Food of the Month: Crushing on Cranberries
Care of Ashley Sauve
Cranberries are a seasonal favorite during the holidays, an icon of festivity. They’re also a staple dried fruit used in trail mixes, granolas, and even salads. While we generally see cranberries as complement, condiment or side, this tiny berry actually packs a solid nutritional punch and brings to the table a host of health benefits.
Like all berries, cranberries are a potent source of anti-oxidant and anti-inflammatory phytonutrients. This means that they can support immune function, protect against cardiovascular disease, and play a role in cancer prevention. Cranberries in particular have a long-standing reputation for protecting against Urinary Tract Infections (UTIs). This effect is seen both in humans, and even in our companion animals (especially cats), and is thanks to a compound in cranberry called proanthocyanidin. This compound in cranberries prevents bacteria from adhering to the walls of the urinary tracts, where they settle and multiply contributing to UTI symptoms. There is also research being done on these anti-adhesion effects potentially preventing stomach ulcers, which are also caused by bacteria settling on stomach lining.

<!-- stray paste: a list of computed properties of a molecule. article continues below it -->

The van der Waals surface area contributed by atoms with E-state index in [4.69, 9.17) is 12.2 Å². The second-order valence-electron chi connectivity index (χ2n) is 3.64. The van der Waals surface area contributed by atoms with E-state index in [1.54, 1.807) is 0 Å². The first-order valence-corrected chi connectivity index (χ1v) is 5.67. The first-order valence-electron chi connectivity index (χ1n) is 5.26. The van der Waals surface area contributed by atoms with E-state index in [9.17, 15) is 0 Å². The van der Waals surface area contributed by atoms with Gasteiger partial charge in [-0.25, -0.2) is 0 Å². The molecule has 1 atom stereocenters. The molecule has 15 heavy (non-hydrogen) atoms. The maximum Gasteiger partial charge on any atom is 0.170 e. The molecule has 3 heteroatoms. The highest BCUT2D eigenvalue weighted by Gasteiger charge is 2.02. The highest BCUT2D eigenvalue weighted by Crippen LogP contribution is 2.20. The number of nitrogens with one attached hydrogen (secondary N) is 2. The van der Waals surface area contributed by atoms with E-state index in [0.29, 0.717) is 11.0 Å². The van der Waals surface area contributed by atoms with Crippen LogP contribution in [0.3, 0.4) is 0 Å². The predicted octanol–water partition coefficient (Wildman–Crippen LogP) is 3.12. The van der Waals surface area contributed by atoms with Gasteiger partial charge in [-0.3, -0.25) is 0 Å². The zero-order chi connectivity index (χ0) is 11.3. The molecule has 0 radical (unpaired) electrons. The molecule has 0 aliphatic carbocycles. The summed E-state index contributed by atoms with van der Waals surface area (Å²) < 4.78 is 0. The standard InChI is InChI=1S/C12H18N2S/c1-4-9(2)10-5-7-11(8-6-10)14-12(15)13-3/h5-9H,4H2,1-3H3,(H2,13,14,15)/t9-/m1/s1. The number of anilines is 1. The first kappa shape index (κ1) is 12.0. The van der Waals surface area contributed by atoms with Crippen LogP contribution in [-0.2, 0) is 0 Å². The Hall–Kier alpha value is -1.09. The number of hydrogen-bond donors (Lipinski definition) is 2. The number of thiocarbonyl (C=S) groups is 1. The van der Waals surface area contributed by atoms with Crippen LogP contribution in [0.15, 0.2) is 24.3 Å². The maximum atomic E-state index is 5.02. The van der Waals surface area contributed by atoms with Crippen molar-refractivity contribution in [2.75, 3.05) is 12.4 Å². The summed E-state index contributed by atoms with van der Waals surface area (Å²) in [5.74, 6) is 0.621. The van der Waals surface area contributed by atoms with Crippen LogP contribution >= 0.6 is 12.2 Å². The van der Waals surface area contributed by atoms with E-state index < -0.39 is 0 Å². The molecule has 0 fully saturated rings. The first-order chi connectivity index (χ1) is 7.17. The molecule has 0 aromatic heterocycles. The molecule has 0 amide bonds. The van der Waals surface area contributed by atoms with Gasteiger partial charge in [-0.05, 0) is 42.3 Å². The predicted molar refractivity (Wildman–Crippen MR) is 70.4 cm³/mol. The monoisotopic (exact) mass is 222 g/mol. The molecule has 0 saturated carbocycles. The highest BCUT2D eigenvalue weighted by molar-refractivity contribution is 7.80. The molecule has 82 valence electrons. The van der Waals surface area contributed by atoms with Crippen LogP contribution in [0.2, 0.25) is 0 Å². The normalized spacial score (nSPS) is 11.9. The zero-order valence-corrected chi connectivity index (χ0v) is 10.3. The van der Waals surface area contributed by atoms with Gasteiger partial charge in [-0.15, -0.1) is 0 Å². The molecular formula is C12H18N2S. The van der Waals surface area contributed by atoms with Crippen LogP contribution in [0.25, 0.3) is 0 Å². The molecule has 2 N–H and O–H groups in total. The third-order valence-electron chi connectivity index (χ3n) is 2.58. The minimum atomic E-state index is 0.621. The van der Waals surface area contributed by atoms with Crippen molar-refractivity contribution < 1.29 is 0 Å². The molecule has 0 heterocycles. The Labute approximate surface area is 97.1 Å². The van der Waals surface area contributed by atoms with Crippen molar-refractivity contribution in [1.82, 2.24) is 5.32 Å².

Cranberries are naturally very tart, and most enjoyable when sweetened slightly. However, many dried and canned cranberries are completely filled with refined sugars. To get the most health benefit out of cranberries, it is best to enjoy them in their most natural state. This means buying them whole, fresh or frozen and sweetening them to taste yourself, with healthy sweeteners such as maple syrup. Fresh cranberries are amazing in smoothies, made into a sauce, and even roasted with root vegetables and maple syrup.